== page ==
Posted by: knightbird | January 29, 2017

Calculating Savings in Lean

I do not advocate entering a Lean Cultural Transformation for the sole purpose of cost savings. It’s a very narrow mindset and fails to consider how to engage employees in the transformation. In fact, with the backlog and outsourcing most organizations have, there is a better method to consider transforming your organization without a reduce cost mindset. Savings will come, but a true Lean Sensei must know how to recognize actual cost reduction opportunities and redeployment of assets into different uses, which does include if necessary a reduction in workforce. Here is how I advise organizations to consider capturing Lean savings.

Adopt a hierarchy for redeployment of staff when time freed up is emphasized.

  1. Assign to reduce the backlog of work.
  2. Bring outsourced work back in house (create positions if necessary)
  3. Assign to improvement events, eventually moving to facilitation of events held within work area.

-Kaizen

-5 S

-More experienced assigned to Lean Government Department

-Perhaps loaned to partners to help assist their efforts

  1. Redeploy to other positions.
  2. Reduce through attrition (replace 1 of every 2 to 4 departures.
  3. Reduction in Force only if required for business survival

In looking at this recommendation, there are 4 categories of possible savings.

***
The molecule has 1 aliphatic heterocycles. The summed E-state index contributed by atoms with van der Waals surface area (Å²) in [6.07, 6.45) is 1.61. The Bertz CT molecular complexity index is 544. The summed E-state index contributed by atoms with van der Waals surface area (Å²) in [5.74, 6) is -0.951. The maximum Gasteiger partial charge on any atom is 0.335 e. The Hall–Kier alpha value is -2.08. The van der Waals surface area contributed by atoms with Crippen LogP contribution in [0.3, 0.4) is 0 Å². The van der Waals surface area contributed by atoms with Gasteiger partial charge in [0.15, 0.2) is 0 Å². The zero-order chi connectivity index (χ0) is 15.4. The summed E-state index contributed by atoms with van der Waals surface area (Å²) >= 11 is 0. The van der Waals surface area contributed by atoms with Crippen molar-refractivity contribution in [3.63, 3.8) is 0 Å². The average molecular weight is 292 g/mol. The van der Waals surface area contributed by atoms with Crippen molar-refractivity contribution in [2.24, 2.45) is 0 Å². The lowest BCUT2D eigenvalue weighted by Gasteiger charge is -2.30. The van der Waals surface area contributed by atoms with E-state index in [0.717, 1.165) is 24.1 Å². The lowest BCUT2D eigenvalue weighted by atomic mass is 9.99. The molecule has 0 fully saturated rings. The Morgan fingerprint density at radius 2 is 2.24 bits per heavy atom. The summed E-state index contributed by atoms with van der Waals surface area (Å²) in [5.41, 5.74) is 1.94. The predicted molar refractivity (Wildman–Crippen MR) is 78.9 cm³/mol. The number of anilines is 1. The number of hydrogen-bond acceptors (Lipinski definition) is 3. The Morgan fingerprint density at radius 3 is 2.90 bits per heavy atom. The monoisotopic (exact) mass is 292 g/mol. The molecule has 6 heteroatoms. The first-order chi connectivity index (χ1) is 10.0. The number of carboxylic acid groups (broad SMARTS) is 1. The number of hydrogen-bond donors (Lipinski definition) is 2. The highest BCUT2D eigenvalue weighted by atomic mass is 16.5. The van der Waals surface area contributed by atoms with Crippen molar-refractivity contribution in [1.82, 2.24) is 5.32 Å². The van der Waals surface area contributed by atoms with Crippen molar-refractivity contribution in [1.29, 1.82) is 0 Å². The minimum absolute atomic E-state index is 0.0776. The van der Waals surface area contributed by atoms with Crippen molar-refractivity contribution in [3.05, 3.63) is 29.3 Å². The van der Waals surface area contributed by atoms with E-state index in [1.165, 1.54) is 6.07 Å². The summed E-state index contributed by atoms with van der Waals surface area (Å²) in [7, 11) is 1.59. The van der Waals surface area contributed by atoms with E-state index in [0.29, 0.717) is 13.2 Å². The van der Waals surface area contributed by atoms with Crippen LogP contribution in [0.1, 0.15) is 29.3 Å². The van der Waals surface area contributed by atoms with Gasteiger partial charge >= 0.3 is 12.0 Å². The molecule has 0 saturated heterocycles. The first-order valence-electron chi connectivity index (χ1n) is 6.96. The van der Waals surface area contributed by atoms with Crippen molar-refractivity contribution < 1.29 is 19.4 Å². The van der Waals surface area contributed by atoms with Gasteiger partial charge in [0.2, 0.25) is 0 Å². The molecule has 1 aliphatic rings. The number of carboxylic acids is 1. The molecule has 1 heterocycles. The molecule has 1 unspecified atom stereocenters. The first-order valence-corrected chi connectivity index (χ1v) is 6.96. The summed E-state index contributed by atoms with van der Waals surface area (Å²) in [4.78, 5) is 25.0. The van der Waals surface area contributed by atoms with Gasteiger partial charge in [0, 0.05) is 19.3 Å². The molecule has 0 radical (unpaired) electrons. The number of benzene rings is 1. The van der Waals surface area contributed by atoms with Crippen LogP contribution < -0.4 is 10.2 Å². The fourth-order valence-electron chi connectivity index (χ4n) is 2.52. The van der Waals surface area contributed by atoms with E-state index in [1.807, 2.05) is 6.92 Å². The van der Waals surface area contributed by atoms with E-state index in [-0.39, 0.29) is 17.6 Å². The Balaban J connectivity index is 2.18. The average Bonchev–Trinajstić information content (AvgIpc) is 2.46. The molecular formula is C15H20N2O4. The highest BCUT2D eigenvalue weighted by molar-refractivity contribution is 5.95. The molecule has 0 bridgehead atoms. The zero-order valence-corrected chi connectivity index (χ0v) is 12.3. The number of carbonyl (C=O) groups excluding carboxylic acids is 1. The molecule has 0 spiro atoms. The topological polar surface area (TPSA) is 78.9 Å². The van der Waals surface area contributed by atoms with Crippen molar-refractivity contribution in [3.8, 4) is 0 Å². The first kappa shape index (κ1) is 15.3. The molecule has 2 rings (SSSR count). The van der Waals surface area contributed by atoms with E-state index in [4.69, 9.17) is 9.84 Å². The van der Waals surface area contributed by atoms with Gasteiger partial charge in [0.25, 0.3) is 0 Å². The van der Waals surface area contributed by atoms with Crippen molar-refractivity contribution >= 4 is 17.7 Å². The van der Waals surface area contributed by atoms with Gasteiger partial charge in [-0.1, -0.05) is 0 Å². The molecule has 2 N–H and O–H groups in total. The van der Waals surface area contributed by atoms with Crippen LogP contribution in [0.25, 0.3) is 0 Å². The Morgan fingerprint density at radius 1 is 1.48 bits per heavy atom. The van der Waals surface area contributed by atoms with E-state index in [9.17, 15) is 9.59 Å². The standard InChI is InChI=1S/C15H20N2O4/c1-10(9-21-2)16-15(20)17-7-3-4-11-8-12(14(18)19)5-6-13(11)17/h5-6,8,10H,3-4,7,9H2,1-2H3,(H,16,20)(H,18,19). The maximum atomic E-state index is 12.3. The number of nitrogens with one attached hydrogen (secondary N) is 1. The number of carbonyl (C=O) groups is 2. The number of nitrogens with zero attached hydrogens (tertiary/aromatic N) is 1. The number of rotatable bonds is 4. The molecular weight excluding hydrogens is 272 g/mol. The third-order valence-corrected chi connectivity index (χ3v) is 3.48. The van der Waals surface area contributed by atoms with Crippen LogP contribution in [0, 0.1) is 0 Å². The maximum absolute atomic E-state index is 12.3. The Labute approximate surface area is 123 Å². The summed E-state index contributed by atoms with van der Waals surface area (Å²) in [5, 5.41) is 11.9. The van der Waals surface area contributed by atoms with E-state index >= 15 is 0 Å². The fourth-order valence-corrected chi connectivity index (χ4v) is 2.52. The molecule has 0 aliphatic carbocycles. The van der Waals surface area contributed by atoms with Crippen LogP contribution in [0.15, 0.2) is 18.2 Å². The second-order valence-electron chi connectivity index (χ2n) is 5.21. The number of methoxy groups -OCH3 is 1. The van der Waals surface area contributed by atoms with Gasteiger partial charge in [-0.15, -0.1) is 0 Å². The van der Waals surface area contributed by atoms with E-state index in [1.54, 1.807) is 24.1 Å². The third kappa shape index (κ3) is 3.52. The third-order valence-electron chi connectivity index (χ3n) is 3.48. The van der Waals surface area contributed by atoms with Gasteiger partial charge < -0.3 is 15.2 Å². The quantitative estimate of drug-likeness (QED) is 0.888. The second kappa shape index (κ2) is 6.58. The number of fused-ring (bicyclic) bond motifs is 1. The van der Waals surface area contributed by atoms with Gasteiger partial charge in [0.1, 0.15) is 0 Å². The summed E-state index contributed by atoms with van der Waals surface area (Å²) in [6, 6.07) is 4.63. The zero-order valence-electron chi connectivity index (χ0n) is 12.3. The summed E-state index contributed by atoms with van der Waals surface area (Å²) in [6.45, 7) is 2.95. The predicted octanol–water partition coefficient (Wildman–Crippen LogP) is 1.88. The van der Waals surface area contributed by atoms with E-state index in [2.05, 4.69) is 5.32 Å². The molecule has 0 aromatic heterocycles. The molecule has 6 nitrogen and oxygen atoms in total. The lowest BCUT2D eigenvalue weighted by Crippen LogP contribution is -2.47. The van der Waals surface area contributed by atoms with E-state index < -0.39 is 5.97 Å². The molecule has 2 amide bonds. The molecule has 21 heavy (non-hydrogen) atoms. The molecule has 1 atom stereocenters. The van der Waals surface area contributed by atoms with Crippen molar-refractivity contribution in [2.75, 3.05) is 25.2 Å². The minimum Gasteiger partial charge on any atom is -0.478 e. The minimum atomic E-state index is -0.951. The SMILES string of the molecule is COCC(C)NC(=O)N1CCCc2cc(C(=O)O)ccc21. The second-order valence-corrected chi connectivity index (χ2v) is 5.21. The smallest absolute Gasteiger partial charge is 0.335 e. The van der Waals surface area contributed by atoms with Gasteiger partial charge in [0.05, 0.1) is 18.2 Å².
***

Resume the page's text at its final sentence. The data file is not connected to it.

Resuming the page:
Captured savings –reduces current spending by a calculated dollar amount

Capacity increase – allow more word to occur with same resources

One time savings – one time reduction of future spending

Future cost avoidance – Planned investment is no longer needed because of Lean

Here is an example where all 4 savings can be observed. I have a number of assumptions in table format.

Assume work day = 8 hours x 60 minutes or 480 minutes a day

Assume 440 average daily transactions

Takt Time = 1.1 transactions finished per minute

Assume variable cycle times

5 minutes = 2,400 minutes’ daily

10 minutes = 4,800 minutes’ daily

15 minutes = 6,720 minutes’ daily

Employee’s required per cycle time

5 minutes = 5 employees processing 440 transactions (best future state)

10 minutes = 10 employees processing 440 transactions (best intermediary state)

15 minutes = 15 employees processing 440 transaction (current state)

By reducing cycle time to 5 minutes per transaction, we reduce employee requirements by 10, for a $400,000 cost reduction. We might keep one employee additionally for a 15% buffer to cover for absentees and improvement work.

The next step is to look at the potential for Consolidation and elimination of accounting records. Elimination can come from implementation of a Just in Time program and the reduction in inventory and necessity for accounting records. It can also come from consolidation of procurement into a few suppliers. The net effect is to reduce the number of accounting records that must be processed.

I have only covered direct savings, and not affiliated savings. We will need less space, fewer computers and IT support, less copier and printer time, fewer records stored and accounted for and less procurement process requirements. And when defects go down, quality goes up and there will be fewer inquiries from customers and time spend on customer service. Excess production will be curtailed.

A good Lean Sensei will know, going in, what is achievable, and will drive the team to dream big. No use setting little goals when a big one is possible.

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